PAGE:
NEW YORK, Aug 31 (Reuters) - M&T Bank Corp agreed to upgrade its mortgage lending policies to settle a lawsuit by a nonprofit group that accused the large mid-Atlantic lender of discriminatory mortgage lending practices in New York City.
The settlement with the Fair Housing Justice Center and nine individuals was announced on Monday, and lasts three years.
It bans M&T loan officers from “steering” borrowers to particular neighborhoods or loans based on their race or national origin, or using census tract data regarding race or national origin as a criterion in offering mortgages.
M&T also agreed to improve training, using recommendations from an independent consultant it will hire, and pay $485,000 to the plaintiffs for damages and legal fees.
The Buffalo, New York-based lender denied wrongdoing in agreeing to the settlement, which won approval on Monday from U.S. District Judge Katherine Forrest in Manhattan.
In a statement provided by the nonprofit group, M&T said it is “deeply committed to fair housing and fair lending.”
The lawsuit arose from M&T’s alleged treatment of female “testers” hired by the nonprofit group to pose as first-time home buyers who were married and had no children.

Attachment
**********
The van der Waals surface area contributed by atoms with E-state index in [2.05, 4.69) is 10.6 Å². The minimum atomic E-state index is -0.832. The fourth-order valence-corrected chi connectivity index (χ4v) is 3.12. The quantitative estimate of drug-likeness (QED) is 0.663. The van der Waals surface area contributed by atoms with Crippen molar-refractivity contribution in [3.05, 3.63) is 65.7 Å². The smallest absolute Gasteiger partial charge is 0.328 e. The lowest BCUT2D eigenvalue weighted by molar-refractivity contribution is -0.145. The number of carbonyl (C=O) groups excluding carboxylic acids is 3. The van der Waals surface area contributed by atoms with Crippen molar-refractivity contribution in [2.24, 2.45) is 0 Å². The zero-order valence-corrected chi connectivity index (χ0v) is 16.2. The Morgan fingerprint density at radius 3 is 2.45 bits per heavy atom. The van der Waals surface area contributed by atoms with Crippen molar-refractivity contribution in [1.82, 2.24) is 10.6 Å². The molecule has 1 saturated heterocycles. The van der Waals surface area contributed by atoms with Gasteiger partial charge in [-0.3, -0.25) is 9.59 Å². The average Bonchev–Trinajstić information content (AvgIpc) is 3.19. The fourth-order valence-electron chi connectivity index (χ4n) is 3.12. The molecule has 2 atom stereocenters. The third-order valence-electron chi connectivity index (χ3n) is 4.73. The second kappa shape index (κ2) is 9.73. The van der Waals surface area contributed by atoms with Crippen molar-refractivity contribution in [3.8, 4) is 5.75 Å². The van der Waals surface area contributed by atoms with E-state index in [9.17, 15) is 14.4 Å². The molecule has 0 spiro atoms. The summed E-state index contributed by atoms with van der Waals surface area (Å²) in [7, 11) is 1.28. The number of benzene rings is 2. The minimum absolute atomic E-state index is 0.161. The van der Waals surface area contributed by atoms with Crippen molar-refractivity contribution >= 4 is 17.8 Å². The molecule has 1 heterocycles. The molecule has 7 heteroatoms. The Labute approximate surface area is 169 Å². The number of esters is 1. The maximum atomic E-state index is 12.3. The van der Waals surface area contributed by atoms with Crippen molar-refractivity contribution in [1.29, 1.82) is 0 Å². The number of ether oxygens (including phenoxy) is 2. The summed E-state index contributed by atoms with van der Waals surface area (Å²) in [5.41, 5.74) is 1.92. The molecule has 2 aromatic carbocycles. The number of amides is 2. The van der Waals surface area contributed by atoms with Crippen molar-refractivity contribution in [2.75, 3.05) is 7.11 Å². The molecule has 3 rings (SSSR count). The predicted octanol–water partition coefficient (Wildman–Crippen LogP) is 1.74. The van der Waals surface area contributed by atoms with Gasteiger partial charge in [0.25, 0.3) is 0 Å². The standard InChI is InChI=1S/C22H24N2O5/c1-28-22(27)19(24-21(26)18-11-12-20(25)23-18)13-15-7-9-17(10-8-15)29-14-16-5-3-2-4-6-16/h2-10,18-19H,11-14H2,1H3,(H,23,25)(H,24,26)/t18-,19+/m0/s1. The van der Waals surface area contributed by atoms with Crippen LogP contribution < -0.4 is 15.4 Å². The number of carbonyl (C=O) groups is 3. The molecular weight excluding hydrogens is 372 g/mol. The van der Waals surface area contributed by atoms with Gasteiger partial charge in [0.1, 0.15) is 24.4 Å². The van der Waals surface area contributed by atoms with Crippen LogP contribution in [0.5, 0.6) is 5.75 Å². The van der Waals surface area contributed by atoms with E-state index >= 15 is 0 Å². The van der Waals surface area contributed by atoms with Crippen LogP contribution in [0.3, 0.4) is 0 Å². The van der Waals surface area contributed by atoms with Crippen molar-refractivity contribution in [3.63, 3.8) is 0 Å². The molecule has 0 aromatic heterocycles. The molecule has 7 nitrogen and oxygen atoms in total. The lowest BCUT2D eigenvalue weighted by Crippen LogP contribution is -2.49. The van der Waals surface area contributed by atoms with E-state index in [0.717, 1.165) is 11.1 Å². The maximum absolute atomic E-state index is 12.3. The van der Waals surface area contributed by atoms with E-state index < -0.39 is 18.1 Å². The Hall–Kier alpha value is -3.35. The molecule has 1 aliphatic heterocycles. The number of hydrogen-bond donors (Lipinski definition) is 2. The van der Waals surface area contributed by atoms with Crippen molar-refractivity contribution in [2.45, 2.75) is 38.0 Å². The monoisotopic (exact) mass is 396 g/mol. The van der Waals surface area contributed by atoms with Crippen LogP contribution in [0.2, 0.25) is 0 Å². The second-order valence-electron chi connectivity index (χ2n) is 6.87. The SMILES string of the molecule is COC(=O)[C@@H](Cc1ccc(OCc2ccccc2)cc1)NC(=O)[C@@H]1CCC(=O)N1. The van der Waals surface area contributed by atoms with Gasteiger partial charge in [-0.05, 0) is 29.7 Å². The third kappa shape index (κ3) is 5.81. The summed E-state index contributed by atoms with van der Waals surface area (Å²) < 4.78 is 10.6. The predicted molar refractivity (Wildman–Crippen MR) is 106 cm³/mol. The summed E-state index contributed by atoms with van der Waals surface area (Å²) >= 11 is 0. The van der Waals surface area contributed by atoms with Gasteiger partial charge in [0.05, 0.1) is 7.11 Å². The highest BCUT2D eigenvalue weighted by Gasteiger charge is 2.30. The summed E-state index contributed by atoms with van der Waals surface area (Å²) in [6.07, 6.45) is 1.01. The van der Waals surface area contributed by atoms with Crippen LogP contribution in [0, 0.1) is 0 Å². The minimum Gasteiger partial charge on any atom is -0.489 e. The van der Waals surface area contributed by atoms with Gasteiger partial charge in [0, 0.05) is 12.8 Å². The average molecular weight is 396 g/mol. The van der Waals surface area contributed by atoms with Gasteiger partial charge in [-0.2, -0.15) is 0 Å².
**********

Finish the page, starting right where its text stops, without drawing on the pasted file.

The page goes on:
M&T was accused of encouraging non-white testers to buy homes in lower-income or “majority minority” neighborhoods, such as Harlem in Manhattan or St. Albans in Queens, and white testers to move to majority-white areas such as Murray Hill in Manhattan.
White testers were also told they could afford larger loans and costlier homes than more qualified non-white testers, the complaint said.
The settlement is separate from federal regulatory probes into whether M&T complied with underwriting guidelines for loans insured by the Federal Housing Administration, and mortgages sold to Fannie Mae and Freddie Mac.
M&T on August 5 said it is cooperating with those probes, and that settlement talks had begun.
The case is Fair Housing Justice Center Inc et al v. M&T Bank Corp, U.S. District Court, Southern District of New York, No. 15-00779. (Reporting by Jonathan Stempel in New York; Editing by Dan Grebler)